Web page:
I think it’s so funny that so much of how we are is about what we spend our time doing; things we think are fun, things we think are hard, things we love, and other stuff maybe not so much.
We have so many ways of doing all that stuff. We do some of it alone, we do some of it together. Sometimes we do it alone with others all around.
I can tell you this, when I feel engaged, whatever I’m doing is more enjoyable. I like to do stuff with you.
One of my teachers would draw the distinction between withdrawing and isolating. When we withdraw, we recharge our batteries, we regroup, we marshal our thoughts. We emerge stronger and clearer, and feeling like re-engaging.
On the other hand, when we isolate, we are often in hiding. We are trying to feel safe, or looking for temporary relief. Isolating ourselves doesn’t really help.
Sometimes I need big chunks of alone-time. Most of the time, little chunks of alone-time are sufficient. I use that time for contemplation, or just thinking about stuff. I figure things out, I find solutions. And, of course, do stuff.
And yet, for example, even though I am alone when I write you each day, I feel connected to you. I feel engaged with you, I feel presence in our community. Even though I’m alone when I practice my qigong, I feel a part of a large community. Even though I spend most of my sacred porch-time alone, I feel connected to my neighborhood.
Being engaged, involved, and connected is enlivening and energizing. Feeling engaged is interesting. I get curious about what will happen next. Curiosity is a by-product of engagement. Support is a by-product of engagement. So are love, creativity, openness, and aliveness, to name a few. Relaxing into these feelings, allowing our thoughts to be of this kind, brings us back to our natural lives, and isn’t that nice.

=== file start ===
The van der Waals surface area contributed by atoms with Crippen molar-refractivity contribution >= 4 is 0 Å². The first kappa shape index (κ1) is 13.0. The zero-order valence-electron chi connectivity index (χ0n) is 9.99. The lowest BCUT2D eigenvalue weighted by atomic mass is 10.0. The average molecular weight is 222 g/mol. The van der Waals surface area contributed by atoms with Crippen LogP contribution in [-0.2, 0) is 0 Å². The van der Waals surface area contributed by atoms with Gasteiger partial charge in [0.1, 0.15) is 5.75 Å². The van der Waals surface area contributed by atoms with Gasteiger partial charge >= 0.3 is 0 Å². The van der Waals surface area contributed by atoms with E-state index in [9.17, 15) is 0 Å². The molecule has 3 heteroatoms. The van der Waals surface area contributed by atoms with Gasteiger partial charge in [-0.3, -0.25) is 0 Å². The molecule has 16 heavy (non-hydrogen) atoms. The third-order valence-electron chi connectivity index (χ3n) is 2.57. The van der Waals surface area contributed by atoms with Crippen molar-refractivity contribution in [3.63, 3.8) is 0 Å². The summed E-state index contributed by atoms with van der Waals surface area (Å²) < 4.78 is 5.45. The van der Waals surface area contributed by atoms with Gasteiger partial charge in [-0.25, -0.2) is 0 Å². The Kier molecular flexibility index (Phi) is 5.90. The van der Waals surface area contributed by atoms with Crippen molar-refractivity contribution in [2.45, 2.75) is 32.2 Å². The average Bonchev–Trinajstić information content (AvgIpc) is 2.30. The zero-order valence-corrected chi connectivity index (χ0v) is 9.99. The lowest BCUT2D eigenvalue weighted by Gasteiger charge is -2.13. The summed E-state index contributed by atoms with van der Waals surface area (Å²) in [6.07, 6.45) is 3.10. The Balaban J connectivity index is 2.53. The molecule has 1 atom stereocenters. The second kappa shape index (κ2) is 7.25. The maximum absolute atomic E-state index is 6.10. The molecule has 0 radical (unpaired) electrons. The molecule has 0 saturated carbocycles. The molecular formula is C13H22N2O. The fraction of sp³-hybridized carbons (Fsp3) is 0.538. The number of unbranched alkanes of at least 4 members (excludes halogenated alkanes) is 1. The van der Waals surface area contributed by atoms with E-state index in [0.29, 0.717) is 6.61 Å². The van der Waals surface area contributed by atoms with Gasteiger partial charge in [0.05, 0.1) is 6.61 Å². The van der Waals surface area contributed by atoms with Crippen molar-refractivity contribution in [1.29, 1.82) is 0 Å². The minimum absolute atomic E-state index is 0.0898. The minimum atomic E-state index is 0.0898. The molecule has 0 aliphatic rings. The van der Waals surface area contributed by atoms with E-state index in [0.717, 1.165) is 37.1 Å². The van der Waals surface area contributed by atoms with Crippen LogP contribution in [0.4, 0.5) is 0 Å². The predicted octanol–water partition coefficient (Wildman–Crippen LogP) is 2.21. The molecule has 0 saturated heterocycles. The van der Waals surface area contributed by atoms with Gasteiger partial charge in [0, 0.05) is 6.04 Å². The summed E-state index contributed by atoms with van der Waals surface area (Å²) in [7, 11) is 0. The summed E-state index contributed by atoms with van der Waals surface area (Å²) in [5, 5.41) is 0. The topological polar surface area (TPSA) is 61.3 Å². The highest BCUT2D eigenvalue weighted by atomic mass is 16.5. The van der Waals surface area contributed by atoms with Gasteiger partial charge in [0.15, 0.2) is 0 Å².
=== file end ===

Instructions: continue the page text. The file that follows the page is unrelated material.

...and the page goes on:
Sometimes we force ourselves to be in a group. Yuck. That isn’t being included, it’s not engaging. We feel unnatural, we say weird stuff, or get overly emotional, or really shut down. We feel horrible. We often feel super vulnerable and raw, and want to take everything personally. We get really defensive or self-protective and offensive.
If we can identify the first time when we experienced that, and integrate it, we can get back to our natural life of delight. Sitting at the wall of our icky stuff is uncomfortable, but so gratifying when the wall melts away, and so nice to have all that fresh, cleared out space.
Sometimes, when we are trying something new, we are inclined to hold back. When we can find one person to connect to, one person to engage with, we crack open that door of new experience, and can often find ourselves in the midst of a wonderful adventure we never could have imagined, much less imagined enjoying.
How have I changed from fearing change and involvement, to embracing the opportunities?
(c) Pam Guthrie 2015 all rights reserved 01192015